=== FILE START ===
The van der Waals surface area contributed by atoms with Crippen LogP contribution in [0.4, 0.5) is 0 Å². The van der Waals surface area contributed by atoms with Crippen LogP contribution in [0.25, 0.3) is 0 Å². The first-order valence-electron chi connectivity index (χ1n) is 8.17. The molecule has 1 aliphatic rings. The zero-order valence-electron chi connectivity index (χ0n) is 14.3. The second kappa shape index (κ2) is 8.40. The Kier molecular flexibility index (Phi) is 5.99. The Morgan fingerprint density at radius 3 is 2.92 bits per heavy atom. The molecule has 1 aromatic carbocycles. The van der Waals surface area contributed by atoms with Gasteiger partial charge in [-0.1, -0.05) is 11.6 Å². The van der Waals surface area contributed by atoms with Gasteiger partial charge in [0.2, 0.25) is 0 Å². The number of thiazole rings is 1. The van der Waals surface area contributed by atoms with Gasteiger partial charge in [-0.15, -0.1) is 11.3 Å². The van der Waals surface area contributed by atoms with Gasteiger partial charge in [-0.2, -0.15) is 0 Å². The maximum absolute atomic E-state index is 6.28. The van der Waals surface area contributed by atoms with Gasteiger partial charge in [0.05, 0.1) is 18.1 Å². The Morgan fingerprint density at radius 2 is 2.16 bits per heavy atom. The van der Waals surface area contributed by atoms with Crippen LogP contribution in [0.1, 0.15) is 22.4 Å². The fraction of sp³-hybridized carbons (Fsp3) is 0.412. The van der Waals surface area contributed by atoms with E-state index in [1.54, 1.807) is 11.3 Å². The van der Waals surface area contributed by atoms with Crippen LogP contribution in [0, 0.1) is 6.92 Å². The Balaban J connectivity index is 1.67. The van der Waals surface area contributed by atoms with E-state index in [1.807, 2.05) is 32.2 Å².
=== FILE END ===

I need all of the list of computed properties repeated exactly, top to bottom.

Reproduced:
The van der Waals surface area contributed by atoms with Crippen LogP contribution in [0.4, 0.5) is 0 Å². The van der Waals surface area contributed by atoms with Crippen LogP contribution in [0.25, 0.3) is 0 Å². The first-order valence-electron chi connectivity index (χ1n) is 8.17. The molecule has 1 aliphatic rings. The zero-order valence-electron chi connectivity index (χ0n) is 14.3. The second kappa shape index (κ2) is 8.40. The Kier molecular flexibility index (Phi) is 5.99. The Morgan fingerprint density at radius 3 is 2.92 bits per heavy atom. The molecule has 1 aromatic carbocycles. The van der Waals surface area contributed by atoms with Gasteiger partial charge in [-0.1, -0.05) is 11.6 Å². The van der Waals surface area contributed by atoms with Gasteiger partial charge in [0.2, 0.25) is 0 Å². The number of thiazole rings is 1. The van der Waals surface area contributed by atoms with Gasteiger partial charge in [-0.15, -0.1) is 11.3 Å². The van der Waals surface area contributed by atoms with Gasteiger partial charge in [-0.2, -0.15) is 0 Å². The maximum absolute atomic E-state index is 6.28. The van der Waals surface area contributed by atoms with Gasteiger partial charge in [0.05, 0.1) is 18.1 Å². The Morgan fingerprint density at radius 2 is 2.16 bits per heavy atom. The van der Waals surface area contributed by atoms with Crippen LogP contribution in [0.1, 0.15) is 22.4 Å². The fraction of sp³-hybridized carbons (Fsp3) is 0.412. The van der Waals surface area contributed by atoms with E-state index in [1.54, 1.807) is 11.3 Å². The van der Waals surface area contributed by atoms with Crippen LogP contribution in [0, 0.1) is 6.92 Å². The Balaban J connectivity index is 1.67. The van der Waals surface area contributed by atoms with E-state index in [1.807, 2.05) is 32.2 Å².